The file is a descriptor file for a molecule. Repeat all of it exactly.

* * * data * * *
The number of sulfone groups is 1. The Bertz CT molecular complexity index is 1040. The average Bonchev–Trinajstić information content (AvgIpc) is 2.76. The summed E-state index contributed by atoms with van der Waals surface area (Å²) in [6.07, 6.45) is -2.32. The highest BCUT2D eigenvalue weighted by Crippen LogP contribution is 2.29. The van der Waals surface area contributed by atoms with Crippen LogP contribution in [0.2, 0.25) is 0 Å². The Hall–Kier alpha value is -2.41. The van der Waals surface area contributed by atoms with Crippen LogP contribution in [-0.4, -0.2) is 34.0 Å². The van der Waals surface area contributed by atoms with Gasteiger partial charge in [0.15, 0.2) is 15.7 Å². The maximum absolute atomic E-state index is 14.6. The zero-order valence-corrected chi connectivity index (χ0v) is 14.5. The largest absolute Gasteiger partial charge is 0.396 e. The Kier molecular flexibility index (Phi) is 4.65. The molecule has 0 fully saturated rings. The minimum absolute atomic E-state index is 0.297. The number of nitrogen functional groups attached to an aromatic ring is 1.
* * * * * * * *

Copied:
The number of sulfone groups is 1. The Bertz CT molecular complexity index is 1040. The average Bonchev–Trinajstić information content (AvgIpc) is 2.76. The summed E-state index contributed by atoms with van der Waals surface area (Å²) in [6.07, 6.45) is -2.32. The highest BCUT2D eigenvalue weighted by Crippen LogP contribution is 2.29. The van der Waals surface area contributed by atoms with Crippen LogP contribution in [0.2, 0.25) is 0 Å². The Hall–Kier alpha value is -2.41. The van der Waals surface area contributed by atoms with Crippen LogP contribution in [-0.4, -0.2) is 34.0 Å². The van der Waals surface area contributed by atoms with Gasteiger partial charge in [0.15, 0.2) is 15.7 Å². The maximum absolute atomic E-state index is 14.6. The zero-order valence-corrected chi connectivity index (χ0v) is 14.5. The largest absolute Gasteiger partial charge is 0.396 e. The Kier molecular flexibility index (Phi) is 4.65. The molecule has 0 fully saturated rings. The minimum absolute atomic E-state index is 0.297. The number of nitrogen functional groups attached to an aromatic ring is 1.